Kakadu Travel Diary – Blog Part 1

We’ve survived Kakadu National Park, 20,000 square kilometres of saturated blue skies, burnt gum trees, drenched wetlands. An area 28 times the size of my home country of Singapore. It’s  beautiful in its own starkness but just so mind numbingly vast, what they call the Top End of Australia.

In Victoria where we live, we’re spoilt by stunning, undulating, varied vistas. For example, on the 2.5 hour journey to Mount Buller from our house, you pass by the gorgeous beaches of the Mornington Peninsula, the buzzing hipsters in Melbourne, the golden tinged vineyards of the Yarra Valley, cute little country hillside towns like Yea and Mansfield, then the vertiginous snaking road up through towering snow gums to the top of the mountain.

In the 4 hour drive from Darwin to Kakadu, you just see monotonous blurry stretches of the gum trees on flat land for most of the journey with only the occasional termite mound or dishearteningly boring McMiners town to break up the scenery.

We decided to take things easy because after 3 hours on a bumpy dirt road, all the kids were car sick and the only thing we had seen was an army base and a small patch of swamp with magpie geese on it. Apparently it was another hour to the cultural centre, and then another 2 hours to a waterfall! My head (and bum) hurt just to think of it. I mean, if you drove that far from Singapore, you’d practically be halfway to China already! We gave the cultural centre a half-hearted exploration, had lunch at a truly tacky resort and beat a hasty retreat back to Wildman’s Wilderness Lodge where we were staying, an hour outside Kakadu.

Actually, as it turns out, we had a far better time exploring the area surrounding the lodge as it is part of the Mary River system and has its own billabong and wetlands. The highlight of our stay was definitely the airboat trip. An airboat is like being on a souped up V8 race car that hovers on a cushion of air over the water. It is dead fast, crazy noisy and a lot of fun. The kids screamed with crazy glee as the Macca, the airboat driver, deftly executed turns and chicanes on the swamp, scattering enormous flocks of birds in the air and alarming kangaroos, wallabies, wild buffalo, feral pigs and crocodiles.



In fact, the airboat was so fast, I feared that we were practically going to crash into the wildlife half the time. In the photo on the below right, you can see the most bizarre stork called the Jabiru. This one was about 1.4 metres tall with a iridescent teal blue face and flamingo pink legs. He had just caught its fishy dinner in the billabong and calmly ate it in front of us as black kite birds circled over head screaming for him to leave some remnants for them.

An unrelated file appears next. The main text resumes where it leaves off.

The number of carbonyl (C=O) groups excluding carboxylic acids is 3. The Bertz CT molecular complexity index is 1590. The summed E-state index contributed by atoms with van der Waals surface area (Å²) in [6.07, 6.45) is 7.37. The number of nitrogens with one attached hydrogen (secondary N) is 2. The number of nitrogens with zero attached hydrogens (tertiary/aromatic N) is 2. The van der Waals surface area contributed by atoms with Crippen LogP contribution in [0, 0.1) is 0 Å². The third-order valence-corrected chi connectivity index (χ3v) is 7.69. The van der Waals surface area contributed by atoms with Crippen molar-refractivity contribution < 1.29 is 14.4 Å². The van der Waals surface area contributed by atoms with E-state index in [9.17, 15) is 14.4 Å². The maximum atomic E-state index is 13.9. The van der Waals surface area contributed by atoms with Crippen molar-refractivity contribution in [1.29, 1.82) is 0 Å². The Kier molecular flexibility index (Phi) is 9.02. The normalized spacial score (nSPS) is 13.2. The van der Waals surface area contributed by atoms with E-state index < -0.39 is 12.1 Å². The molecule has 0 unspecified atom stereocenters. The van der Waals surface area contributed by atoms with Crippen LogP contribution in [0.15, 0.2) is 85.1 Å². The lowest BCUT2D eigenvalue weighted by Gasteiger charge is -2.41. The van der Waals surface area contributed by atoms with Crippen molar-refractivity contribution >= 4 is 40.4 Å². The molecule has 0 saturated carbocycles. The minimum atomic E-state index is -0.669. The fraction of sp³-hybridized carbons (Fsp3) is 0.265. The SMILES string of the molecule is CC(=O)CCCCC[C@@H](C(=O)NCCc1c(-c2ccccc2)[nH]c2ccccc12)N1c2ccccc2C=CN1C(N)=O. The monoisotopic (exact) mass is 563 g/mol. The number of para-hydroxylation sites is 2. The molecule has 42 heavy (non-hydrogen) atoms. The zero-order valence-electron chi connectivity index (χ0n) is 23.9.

Speaking of wild buffalo, we were lucky enough to come across two wild male buffalo who were sizing each other up, preparing for a territory dispute. As we watched with great interest, they charged towards each other, and when their horns locked, they both turned at the same time and ran, tangled up straight towards our airboat, no more than 15 metres away!

Luckily Macca had the good sense to whack on the reverse and get us out of their path in a hurry – nobody wants to be smacked by half a ton of wild buffalo! I can just see the headlines – Singaporean family turned into Buffalo Biltong at Kakadu…

Here’s the youtube video I shot of the entire alarming event. The kids thought it was splendid, educational fun though and spent the rest of the day practicing buffalo wrestling moves in the tent.


The wild lotus flowers are magnificent, velvety petaled, geometric and unexpected, rising majestically out of the muddy swamp.

Oh and the crocs are everywhere. A few weeks before our trip, some unfortunate fellow as bailing water with a pail from a fishing boat when he leaned a little too far over the edge, and a huge 4.7 metre crocodile jumped up and dragged him down into the water as his horrified wife and daughter watched. It was so fast he didn’t even get a chance to scream, and he was never seen again. The police went out and shot 2 crocs and found his remains in both, according to the locals. “He got taken just at this spot here. Ah you know, these things happen.” our weatherbeaten Northern Territories cowboy guide shrugged, “we’ll be right.”

That’s the thing about Aussies. Half of the time they’re freaking out about applying SPF 50+ sunscreen, speed limits, making sure that swimming pools are fenced off like Alcatraz and such, but point out that they live in the most dangerous place in the entire world when it comes to wildlife and insects that will kill you and they’re all “No dramas! Throw another snag on the barbie will ya and mind that redback spider under your coaster!” Finn can recite a list of 20 things that will kill you in under a minute just on our local beach alone – coneshells, blue-ringed octopus, the list goes on…


It’s a crazy, rugged, cowboy kind of place. Finn got to ride in the front seat of the jeep – seatbelt optional. We often didn’t see a single car for hours in the baking sun. There’s a town called Humpty Doo and its gas station is called Humpty Pump. There’s a place on the Adelaide river that trains crocs to jump 2 metres into the air to catch dead chickens suspended from rods on the side of the boat. I spoke to a teenage boy who pulled out his mobile phone to show me videos of him riding a rodeo bull, where he hung on for 2 seconds before he was flung off like a rag doll and stomped on. “Jeez, that was a bit hairy there!” he grinned.  It’s a mad place. And when I say we survived it, I mean that I’m on antivirals, antibiotics and antihistamines after being bitten by a swarm of insects which led to a dreaded staph infection.

Did I mention the kids had an awesome time though?  The things we do as parents. More to be continued in Part II of our Kakadu travel diary soon…
Yours, feverishly,

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